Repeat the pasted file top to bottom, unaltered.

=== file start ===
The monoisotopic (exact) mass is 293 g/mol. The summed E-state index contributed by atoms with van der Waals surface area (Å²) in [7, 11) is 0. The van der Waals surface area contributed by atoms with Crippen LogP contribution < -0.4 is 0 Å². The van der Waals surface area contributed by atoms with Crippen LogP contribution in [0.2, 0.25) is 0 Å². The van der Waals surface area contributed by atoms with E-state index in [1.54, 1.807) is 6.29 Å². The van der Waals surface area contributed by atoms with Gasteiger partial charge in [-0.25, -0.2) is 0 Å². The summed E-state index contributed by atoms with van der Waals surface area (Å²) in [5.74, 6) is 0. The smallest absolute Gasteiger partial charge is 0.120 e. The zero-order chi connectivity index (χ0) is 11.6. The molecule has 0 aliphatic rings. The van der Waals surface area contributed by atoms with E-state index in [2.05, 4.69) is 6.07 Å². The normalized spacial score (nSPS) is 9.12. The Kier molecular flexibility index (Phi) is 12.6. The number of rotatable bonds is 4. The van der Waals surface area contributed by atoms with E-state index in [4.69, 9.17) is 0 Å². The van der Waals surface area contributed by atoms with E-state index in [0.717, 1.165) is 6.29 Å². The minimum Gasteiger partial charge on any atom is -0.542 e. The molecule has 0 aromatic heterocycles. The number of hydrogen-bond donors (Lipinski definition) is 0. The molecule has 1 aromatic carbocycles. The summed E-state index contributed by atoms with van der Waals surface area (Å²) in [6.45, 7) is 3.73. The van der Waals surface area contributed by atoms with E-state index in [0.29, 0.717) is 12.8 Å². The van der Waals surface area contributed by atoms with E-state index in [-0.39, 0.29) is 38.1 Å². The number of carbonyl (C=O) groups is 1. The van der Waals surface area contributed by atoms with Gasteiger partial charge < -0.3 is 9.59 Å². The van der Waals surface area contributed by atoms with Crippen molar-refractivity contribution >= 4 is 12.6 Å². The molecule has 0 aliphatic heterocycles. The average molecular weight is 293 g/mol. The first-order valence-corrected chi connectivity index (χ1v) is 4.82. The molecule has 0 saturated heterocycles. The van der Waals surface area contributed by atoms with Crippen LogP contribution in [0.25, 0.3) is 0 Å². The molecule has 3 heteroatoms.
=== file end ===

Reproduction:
The monoisotopic (exact) mass is 293 g/mol. The summed E-state index contributed by atoms with van der Waals surface area (Å²) in [7, 11) is 0. The van der Waals surface area contributed by atoms with Crippen LogP contribution < -0.4 is 0 Å². The van der Waals surface area contributed by atoms with Crippen LogP contribution in [0.2, 0.25) is 0 Å². The van der Waals surface area contributed by atoms with E-state index in [1.54, 1.807) is 6.29 Å². The van der Waals surface area contributed by atoms with Gasteiger partial charge in [-0.25, -0.2) is 0 Å². The summed E-state index contributed by atoms with van der Waals surface area (Å²) in [5.74, 6) is 0. The smallest absolute Gasteiger partial charge is 0.120 e. The zero-order chi connectivity index (χ0) is 11.6. The molecule has 0 aliphatic rings. The van der Waals surface area contributed by atoms with E-state index in [2.05, 4.69) is 6.07 Å². The normalized spacial score (nSPS) is 9.12. The Kier molecular flexibility index (Phi) is 12.6. The number of rotatable bonds is 4. The van der Waals surface area contributed by atoms with E-state index in [4.69, 9.17) is 0 Å². The van der Waals surface area contributed by atoms with E-state index in [0.717, 1.165) is 6.29 Å². The minimum Gasteiger partial charge on any atom is -0.542 e. The molecule has 0 aromatic heterocycles. The number of hydrogen-bond donors (Lipinski definition) is 0. The molecule has 1 aromatic carbocycles. The summed E-state index contributed by atoms with van der Waals surface area (Å²) in [6.45, 7) is 3.73. The van der Waals surface area contributed by atoms with E-state index in [0.29, 0.717) is 12.8 Å². The van der Waals surface area contributed by atoms with E-state index in [-0.39, 0.29) is 38.1 Å². The number of carbonyl (C=O) groups is 1. The van der Waals surface area contributed by atoms with Gasteiger partial charge < -0.3 is 9.59 Å². The van der Waals surface area contributed by atoms with Crippen molar-refractivity contribution >= 4 is 12.6 Å². The molecule has 0 aliphatic heterocycles. The average molecular weight is 293 g/mol. The first-order valence-corrected chi connectivity index (χ1v) is 4.82. The molecule has 0 saturated heterocycles. The van der Waals surface area contributed by atoms with Crippen LogP contribution in [0.25, 0.3) is 0 Å². The molecule has 3 heteroatoms.